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Development of a simple, cheap, reliable device with shape variant nanoparticles for pathogen sensing

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  • Full or part time
    Prof Nguyen T. K. Thanh
  • Application Deadline
    No more applications being accepted

Project Description

The Project
Infectious diseases are major public-health problem all over the world. Nanomaterials exhibit unique optical properties that are important in biosensor development. For diagnosis, nanosensors have great potential for on-site rapid detection, with the remaining challenges to be overcome, for example, ultrahigh sensitivity requirement for known analytes such as Dengue NS1, and low cost for home testing. This project aims to address these challenges, focusing on the development of plasmonic shaped variant nanoparticle-based sensing techniques.

The scopes include (1) developing highly sensitive plasmonic nanostructures through bottom up synthesis, coupled with biomarkers for Dengue NS1. We will identify the appropriate antibody/antigen pairs for different diagnostic tests (clinical management of diseases, or for monitoring and surveillance or home testing); (2) studying photochromic property for sensing; (3) engineering the sensors for on-site application including using portable optical detectors and printing the metal structures onto low-cost paper format. (4) Testing sensors for against the library of samples.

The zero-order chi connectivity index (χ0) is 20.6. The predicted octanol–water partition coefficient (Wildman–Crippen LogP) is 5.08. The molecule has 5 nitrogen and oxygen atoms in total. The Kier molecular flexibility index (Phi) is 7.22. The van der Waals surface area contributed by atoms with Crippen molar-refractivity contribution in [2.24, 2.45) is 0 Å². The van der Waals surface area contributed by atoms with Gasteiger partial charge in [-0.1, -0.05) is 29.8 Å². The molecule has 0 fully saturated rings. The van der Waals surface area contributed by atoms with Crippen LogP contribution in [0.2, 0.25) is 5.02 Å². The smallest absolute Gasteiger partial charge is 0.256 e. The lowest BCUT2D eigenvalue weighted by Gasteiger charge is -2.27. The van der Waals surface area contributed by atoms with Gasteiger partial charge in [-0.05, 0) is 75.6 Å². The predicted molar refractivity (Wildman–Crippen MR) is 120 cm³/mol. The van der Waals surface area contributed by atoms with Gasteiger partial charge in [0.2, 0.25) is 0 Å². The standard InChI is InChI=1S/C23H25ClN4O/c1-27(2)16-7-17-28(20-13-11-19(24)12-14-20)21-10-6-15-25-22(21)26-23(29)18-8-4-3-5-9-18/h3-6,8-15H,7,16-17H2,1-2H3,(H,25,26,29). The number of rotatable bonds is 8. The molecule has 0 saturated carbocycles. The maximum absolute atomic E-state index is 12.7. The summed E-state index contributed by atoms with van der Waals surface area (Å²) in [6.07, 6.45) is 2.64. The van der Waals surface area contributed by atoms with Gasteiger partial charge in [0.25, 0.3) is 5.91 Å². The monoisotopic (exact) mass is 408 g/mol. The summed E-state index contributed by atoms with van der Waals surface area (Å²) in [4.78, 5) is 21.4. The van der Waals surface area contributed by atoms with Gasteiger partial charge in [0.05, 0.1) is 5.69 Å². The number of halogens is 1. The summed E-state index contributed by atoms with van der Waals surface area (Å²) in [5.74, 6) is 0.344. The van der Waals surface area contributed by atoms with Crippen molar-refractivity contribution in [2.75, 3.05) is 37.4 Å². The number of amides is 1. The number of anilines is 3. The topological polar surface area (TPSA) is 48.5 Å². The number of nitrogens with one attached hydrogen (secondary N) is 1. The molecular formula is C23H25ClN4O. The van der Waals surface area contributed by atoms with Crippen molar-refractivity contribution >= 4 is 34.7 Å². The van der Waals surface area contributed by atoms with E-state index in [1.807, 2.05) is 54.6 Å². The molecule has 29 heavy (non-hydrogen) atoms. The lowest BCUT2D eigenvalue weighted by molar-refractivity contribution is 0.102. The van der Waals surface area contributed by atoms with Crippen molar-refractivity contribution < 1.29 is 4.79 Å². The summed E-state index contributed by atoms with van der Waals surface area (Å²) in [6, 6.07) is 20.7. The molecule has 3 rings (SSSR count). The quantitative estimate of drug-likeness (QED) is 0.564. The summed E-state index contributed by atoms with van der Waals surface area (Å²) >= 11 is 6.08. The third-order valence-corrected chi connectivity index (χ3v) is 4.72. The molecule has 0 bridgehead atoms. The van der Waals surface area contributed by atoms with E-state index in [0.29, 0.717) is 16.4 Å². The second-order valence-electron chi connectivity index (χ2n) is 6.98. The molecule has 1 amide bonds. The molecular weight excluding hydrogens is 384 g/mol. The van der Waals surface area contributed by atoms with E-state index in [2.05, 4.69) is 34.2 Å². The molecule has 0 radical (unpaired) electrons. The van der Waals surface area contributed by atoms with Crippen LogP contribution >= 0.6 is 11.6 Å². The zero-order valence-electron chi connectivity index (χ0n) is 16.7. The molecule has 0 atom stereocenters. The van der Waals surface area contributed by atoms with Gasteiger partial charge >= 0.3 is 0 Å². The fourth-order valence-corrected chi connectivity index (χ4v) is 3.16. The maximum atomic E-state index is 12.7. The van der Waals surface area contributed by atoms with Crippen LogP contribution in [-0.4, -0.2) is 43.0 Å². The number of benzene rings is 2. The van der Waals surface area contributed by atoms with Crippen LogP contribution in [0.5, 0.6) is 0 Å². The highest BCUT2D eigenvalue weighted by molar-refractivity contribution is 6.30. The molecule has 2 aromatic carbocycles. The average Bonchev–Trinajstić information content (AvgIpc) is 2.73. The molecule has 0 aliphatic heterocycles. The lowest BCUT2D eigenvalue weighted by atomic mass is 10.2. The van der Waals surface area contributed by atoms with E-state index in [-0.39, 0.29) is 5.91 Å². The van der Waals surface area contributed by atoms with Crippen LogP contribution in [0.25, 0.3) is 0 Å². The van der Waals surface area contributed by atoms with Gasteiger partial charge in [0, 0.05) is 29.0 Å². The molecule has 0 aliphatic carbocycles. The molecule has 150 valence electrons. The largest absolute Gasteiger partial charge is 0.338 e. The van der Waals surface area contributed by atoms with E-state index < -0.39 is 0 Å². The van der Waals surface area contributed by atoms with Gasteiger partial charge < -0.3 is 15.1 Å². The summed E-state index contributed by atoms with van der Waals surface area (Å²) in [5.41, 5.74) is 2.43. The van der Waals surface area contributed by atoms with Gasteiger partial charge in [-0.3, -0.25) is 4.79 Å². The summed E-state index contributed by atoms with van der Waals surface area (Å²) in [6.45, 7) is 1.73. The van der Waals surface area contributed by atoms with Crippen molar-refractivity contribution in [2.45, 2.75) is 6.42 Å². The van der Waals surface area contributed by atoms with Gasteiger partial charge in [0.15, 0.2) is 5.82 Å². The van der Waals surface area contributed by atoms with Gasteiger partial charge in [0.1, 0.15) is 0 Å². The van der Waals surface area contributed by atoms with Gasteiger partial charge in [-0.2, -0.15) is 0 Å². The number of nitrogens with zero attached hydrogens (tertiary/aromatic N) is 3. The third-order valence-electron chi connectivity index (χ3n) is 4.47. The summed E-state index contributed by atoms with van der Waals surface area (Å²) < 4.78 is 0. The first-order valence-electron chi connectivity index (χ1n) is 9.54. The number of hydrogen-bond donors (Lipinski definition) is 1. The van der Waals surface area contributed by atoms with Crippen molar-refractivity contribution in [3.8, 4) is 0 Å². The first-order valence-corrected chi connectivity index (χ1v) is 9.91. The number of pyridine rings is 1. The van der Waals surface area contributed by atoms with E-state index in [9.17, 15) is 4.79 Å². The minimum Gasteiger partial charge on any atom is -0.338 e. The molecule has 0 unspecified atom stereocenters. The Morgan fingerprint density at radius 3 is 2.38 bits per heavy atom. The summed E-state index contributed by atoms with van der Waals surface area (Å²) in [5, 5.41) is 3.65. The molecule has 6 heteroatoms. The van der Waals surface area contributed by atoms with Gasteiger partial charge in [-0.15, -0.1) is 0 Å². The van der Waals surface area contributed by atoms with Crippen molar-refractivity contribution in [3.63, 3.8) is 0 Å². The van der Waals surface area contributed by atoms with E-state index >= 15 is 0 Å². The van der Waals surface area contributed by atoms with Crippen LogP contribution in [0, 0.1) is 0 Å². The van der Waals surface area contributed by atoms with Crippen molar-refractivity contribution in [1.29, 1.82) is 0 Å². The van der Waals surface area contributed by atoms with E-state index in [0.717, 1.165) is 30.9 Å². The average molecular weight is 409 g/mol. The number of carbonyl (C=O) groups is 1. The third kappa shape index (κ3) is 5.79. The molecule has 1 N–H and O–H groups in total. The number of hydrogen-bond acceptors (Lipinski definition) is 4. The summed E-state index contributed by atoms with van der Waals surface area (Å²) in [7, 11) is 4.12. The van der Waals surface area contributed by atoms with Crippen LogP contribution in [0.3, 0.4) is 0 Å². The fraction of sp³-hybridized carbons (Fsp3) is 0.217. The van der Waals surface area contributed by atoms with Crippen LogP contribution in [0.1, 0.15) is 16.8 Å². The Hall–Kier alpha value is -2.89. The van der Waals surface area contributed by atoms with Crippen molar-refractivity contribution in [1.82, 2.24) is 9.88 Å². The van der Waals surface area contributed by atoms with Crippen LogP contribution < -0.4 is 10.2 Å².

Please contact Professor Nguyen TK Thanh([Email Address Removed]) for further details or to express an interest.



Funding Notes

Please email Prof Thanh ([Email Address Removed]) with project title in the subject of your email to send your CV with detailed marks of all University courses taken immediately if you are interested.
Due to large number of applicants only short listed students will be contacted.
See more on Prof Thanh research at http://www.ntk-thanh.co.uk

References

Ref:
1. Thanh, N. T. K., Rosenzweig, Z. (2002). Development of an aggregation based immunoassay for anti-protein A using gold nanoparticles. Analytical Chemistry 74, 1624-1628. Impact Factor: 5.9, Citation: 348 by 2/2015
2. Thanh, N. T. K. (Ed.) (2012). Magnetic Nanoparticles: From Fabrication to Clinical Applications. 22 chapters, 616 Pages. Boca Raton, London, New York: CRC Press, Taylor & Francis
3. R. M. Pallares, X. Su, S. H. Lim, Thanh, N. T. K., Fine-Tuning Gold Nanorods Dimensions and Plasmonic Properties Using the Hofmeister Salt Effects. Journal of Material Chemistry C. 2015, 4, 53-61 (Front Cover).
4. Su, X. D.,* and Kanjanawarut, R., Control of metal nanoparticles aggregation and dispersion using PNA and PNA-DNA complexes, and its use for colorimetric DNA detection. ACS Nano 2009, 3, 2751–2759.
5. Pallares, R. M., Kong, S. L., Tan, H. R., Thanh, N.T.K.*, Lu, Y., and Su, X. D.,* A plasmonic nanosensor with inverse sensitivity for circulating cell-free DNA quantification. Chem Comm 2015, 51, 14524-14527.

How good is research at University College London in Physics?

FTE Category A staff submitted: 110.53

Research output data provided by the Research Excellence Framework (REF)

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